With only so many hot, summer days left, I continue to have fun with new salad recipes, especially with fresh food ingredients I don't typically use! One of those items is Radicchio.
I came across the following recipe in Alive magazine - one of my favourite magazine publications encompassing Food, Family, Lifestyle, Beauty, Fitness & Heath articles.
I enjoyed this recipe so much that I just had to share it! Following the recipe, I've included some background information about Radicchio as well! Enjoy!
Radicchio Wedge Salad w/ Honey Mustard Dressing and Walnut Crumble
Yield: 4 servings
1/2 cup raw walnut pieces
¼ cup sesame seeds
1 tbsp. whole coriander seeds
1/4 tsp. ground black pepper
½ cup plain yogurt (I used plain/unsweetened coconut yogurt)
2 tbsp. lemon juice
2 tbsp. tahini
1 tbsp. Dijon mustard
1 tbsp. honey (I used raw/unpasteurized honey)
1.4 tsp. salt (I used unrefined/sea salt)
2 heads radicchio, quartered
For crumble, using a mortar/pestle or food processor, crush or pulse the walnuts, sesame, coriander and pepper to a medium-fine grind (leave some texture).
Add the mixture to a dry skillet and toast over medium heat, stirring almost constantly (for 4 to 6 minutes), until fragrant and medium-brown in colour.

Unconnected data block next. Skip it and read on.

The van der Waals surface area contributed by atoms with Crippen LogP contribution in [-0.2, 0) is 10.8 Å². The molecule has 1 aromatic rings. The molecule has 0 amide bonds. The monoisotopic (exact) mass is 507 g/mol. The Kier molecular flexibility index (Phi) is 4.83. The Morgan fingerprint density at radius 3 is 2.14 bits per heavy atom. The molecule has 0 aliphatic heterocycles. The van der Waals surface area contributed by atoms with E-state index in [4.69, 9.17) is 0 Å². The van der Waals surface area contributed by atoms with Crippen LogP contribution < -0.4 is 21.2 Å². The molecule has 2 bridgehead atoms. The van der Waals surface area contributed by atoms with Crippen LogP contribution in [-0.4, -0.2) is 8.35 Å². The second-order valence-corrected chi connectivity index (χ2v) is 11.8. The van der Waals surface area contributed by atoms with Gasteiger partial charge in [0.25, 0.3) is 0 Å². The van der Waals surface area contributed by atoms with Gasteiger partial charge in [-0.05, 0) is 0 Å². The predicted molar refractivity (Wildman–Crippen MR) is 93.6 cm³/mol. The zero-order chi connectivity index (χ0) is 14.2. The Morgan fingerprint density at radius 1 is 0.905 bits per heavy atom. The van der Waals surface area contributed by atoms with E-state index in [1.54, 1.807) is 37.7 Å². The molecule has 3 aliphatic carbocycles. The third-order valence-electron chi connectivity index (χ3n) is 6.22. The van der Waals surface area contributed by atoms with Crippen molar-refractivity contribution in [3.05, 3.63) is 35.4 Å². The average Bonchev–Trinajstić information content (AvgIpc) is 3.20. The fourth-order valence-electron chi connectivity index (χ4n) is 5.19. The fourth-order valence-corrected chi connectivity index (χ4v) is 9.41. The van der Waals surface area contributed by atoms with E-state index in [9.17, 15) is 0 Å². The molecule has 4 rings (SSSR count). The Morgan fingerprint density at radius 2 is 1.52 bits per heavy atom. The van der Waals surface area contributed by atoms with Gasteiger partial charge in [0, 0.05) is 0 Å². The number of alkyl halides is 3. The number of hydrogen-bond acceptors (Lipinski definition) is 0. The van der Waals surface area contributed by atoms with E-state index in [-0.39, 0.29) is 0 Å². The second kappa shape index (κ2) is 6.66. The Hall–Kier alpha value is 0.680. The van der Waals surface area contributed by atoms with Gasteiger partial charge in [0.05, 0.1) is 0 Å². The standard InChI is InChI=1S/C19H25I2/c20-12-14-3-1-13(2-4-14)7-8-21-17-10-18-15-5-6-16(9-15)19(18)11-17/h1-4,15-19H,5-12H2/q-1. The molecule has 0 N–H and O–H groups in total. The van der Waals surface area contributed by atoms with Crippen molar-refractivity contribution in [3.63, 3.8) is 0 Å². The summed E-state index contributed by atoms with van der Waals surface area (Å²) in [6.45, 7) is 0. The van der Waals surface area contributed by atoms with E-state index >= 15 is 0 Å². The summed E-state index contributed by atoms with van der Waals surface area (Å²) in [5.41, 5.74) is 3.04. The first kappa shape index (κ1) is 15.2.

Use immediately, or cool and store in an airtight container in the refrigerator for up to 3 months.
For the dressing, in a medium bowl, whisk the yogurt, lemon juice, tahini, mustard, honey and salt.
To serve, add 2 radicchio wedges to each serving plate, drizzle dressing on top and sprinkle with crumble.
*To prepare, remove any outer, damaged leaves (just like you would with a cabbage) and wash under cool water
A prominent ingredient in Italian cuisine
First cultivated in Italy’s Veneto region during the 15th century
Numerous varieties exist, named after the regions of Italy they originated from
A variety of leaf-chicory – often used for salads in Italy’s Veneto region
Resembles red lettuce or cabbage and is bitter tasting
Rich in B vitamins, including Thiamin (B1), Niacin (B3), Pantothenic Acid (B5), Pyroxidine (B6) and Folic Acid (B9)
B complex vitamins support the metabolism of carbohydrates, protein and fat, also providing the body with energy for cellular function
Rich in vitamin C, a vitamin supportive of immune health, detoxification, development of desirable gut bacteria, collagen supply, reduction of cholesterol levels and neutralization of toxins from our environment
Rich in vitamin K, supportive of bone formation and Nervous System health
Possesses minerals, including copper, iron, manganese, potassium and zinc
High in fiber, supporting digestion and the clearing of debris from the colon[i]
[i] Food Facts: Presented by Mercola. What is Radicchio Good For? Retrieved August 21, 2017 from http://foodfacts.mercola.com/radicchio.html